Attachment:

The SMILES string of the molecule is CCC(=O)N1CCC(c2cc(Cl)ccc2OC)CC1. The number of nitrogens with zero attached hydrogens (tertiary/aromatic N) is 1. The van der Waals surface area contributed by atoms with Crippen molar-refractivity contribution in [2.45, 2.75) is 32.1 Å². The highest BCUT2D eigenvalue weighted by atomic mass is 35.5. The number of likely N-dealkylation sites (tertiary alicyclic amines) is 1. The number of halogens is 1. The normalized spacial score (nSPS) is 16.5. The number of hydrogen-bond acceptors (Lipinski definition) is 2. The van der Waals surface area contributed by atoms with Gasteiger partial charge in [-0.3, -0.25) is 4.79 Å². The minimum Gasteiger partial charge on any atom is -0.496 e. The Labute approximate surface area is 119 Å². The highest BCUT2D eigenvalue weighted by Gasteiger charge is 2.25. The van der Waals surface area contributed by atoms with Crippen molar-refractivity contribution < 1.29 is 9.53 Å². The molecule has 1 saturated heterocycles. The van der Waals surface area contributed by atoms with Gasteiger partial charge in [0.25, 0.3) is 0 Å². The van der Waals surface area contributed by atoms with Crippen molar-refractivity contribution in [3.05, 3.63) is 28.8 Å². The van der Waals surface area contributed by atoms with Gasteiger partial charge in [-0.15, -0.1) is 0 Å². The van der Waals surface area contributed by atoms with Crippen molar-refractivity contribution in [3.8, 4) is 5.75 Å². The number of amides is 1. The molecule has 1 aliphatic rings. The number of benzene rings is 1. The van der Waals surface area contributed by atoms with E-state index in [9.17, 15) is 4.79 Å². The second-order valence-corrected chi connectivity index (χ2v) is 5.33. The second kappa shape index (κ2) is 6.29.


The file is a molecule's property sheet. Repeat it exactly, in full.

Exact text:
The SMILES string of the molecule is CCC(=O)N1CCC(c2cc(Cl)ccc2OC)CC1. The number of nitrogens with zero attached hydrogens (tertiary/aromatic N) is 1. The van der Waals surface area contributed by atoms with Crippen molar-refractivity contribution in [2.45, 2.75) is 32.1 Å². The highest BCUT2D eigenvalue weighted by atomic mass is 35.5. The number of likely N-dealkylation sites (tertiary alicyclic amines) is 1. The number of halogens is 1. The normalized spacial score (nSPS) is 16.5. The number of hydrogen-bond acceptors (Lipinski definition) is 2. The van der Waals surface area contributed by atoms with Gasteiger partial charge in [-0.3, -0.25) is 4.79 Å². The minimum Gasteiger partial charge on any atom is -0.496 e. The Labute approximate surface area is 119 Å². The highest BCUT2D eigenvalue weighted by Gasteiger charge is 2.25. The van der Waals surface area contributed by atoms with Crippen molar-refractivity contribution < 1.29 is 9.53 Å². The molecule has 1 saturated heterocycles. The van der Waals surface area contributed by atoms with Gasteiger partial charge in [0.25, 0.3) is 0 Å². The van der Waals surface area contributed by atoms with Crippen molar-refractivity contribution in [3.05, 3.63) is 28.8 Å². The van der Waals surface area contributed by atoms with Gasteiger partial charge in [-0.15, -0.1) is 0 Å². The van der Waals surface area contributed by atoms with Crippen molar-refractivity contribution in [3.8, 4) is 5.75 Å². The number of amides is 1. The molecule has 1 aliphatic rings. The number of benzene rings is 1. The van der Waals surface area contributed by atoms with E-state index in [9.17, 15) is 4.79 Å². The second-order valence-corrected chi connectivity index (χ2v) is 5.33. The second kappa shape index (κ2) is 6.29.